Full Text Available This paper investigates how we can most effectively argue that partiality toward certain people and not others is morally permissible. Philosophers who strongly insist that morality must leave room for partiality have not made explicit their basis for this conclusion; the present paper comparatively assesses a variety of possible argument strategies which could be deployed in this regard. One promising strategy exploits the acknowledged force of the argument from “the personal point of view,” here interpreted as referring specifically to an agent’s projects. If moral demands must be tempered in light of the special significance to an agent of his own projects, then perhaps the agent’s partial attachments to other people should also receive a measure of protection from impartial moral claims. The case is bolstered by noting the ubiquity of plural or collective agency in contexts of close personal relations: often the two (or more agents in such relationships together pursue joint projects and even constitute a plural agent. This approach does justify special moral treatment of one’s co-agents, although it does not match our initial conception of partiality in all respects.

  16. Wind energy: Past experience and future

    International Nuclear Information System (INIS)

    Reductions in the cost of producing wind energy are helping to make this renewable energy source competitive with conventional energy sources. The market for this type of energy in Italy, however, hasn't yet gained a foothold even though close examination of Italy's geomorphology reveals that this country is in fact endowed with many areas having good potential for wind power production. This paper discusses the measures to be taken to bolster wind energy commercialization efforts in Italy. It provides a brief assessment of the current state of wind power technology, national and international market trends, and the directions being taken by other national governments to promote wind turbine manufacturing industries and applications. The comparative analysis indicates that in order to have this energy source alternative taken seriously as an economically viable energy option in Italy, greater financial assistance should be given to local manufacturers involved in commercialization efforts. In addition, a suitable rate structure should be created favouring wind power by taking into account cost benefits afforded by this renewable energy source in terms of reduced air pollution, as well as, reduced national dependency on foreign energy imports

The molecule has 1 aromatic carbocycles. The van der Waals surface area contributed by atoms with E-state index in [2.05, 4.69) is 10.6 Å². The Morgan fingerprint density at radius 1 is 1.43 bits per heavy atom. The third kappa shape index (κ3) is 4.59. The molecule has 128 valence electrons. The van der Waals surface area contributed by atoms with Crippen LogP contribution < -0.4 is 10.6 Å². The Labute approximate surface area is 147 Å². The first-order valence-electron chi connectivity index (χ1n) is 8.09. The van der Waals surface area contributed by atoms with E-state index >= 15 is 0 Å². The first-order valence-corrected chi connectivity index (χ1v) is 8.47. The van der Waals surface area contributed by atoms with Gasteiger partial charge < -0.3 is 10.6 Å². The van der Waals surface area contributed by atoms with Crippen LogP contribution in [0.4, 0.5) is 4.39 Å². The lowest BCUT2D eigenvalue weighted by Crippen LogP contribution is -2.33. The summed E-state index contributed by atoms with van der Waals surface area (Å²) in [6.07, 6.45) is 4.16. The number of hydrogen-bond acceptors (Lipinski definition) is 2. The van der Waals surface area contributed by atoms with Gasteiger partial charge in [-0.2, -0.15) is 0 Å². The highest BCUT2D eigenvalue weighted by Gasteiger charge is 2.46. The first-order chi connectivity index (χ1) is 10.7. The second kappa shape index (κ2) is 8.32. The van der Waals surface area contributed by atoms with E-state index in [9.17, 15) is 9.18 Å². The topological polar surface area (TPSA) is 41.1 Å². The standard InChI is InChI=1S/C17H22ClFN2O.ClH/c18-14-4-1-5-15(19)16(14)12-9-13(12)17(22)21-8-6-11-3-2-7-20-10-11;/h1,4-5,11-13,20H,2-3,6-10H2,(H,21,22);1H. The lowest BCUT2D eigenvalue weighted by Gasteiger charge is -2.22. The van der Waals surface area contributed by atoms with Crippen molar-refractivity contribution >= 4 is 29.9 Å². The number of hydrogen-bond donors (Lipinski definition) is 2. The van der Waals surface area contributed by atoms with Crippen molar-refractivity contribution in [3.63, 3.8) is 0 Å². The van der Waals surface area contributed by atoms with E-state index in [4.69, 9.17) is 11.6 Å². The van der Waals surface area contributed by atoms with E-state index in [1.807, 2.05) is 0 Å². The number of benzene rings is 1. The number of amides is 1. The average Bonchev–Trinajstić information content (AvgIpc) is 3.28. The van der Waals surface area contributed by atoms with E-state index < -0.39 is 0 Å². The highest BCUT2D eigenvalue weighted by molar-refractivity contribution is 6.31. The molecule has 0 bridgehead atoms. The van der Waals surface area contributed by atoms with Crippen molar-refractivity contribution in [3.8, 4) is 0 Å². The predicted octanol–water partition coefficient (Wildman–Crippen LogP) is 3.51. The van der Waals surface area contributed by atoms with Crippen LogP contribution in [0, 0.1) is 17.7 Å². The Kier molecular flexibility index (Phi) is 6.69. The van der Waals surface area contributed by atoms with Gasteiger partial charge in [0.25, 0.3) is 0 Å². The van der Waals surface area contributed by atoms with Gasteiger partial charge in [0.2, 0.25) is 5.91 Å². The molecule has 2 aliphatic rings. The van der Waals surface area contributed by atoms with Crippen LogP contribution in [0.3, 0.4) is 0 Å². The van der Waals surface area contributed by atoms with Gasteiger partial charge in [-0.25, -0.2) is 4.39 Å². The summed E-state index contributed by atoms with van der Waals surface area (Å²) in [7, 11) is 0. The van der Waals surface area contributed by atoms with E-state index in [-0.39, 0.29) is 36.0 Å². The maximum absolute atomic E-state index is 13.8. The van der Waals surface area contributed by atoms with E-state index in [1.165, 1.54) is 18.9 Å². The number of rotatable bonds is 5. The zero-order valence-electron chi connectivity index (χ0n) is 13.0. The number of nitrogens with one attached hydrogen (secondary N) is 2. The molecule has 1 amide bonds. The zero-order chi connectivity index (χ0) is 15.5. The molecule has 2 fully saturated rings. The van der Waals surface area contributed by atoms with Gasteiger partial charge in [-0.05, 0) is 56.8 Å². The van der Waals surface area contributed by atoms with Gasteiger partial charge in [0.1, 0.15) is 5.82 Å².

17. “Recovering our Stories”: A Small Act of Resistance

    Directory of Open Access Journals (Sweden)

    Lucy Costa

    2012-10-01

    Full Text Available This paper describes a community event organized in response to the appropriation and overreliance on the psychiatric patient “personal story” within mental health organizations. The sharing of experiences through stories by individuals who self-identify as having “lived experience” has been central to the history of organizing for change in and outside of the psychiatric system. However, in the last decade, personal stories have increasingly been used by the psychiatric system to bolster research, education, and fundraising interests. We explore how personal stories from consumer/survivors have been harnessed by mental health organizations to further their interests and in so doing have shifted these narrations from “agents of change” towards one of “disability tourism” or “patient porn.” We mark the ethical dilemmas of narrative cooptation and consumption, and query how stories of resistance can be reclaimed not as personal recovery narratives but rather as a tool for socio-political change.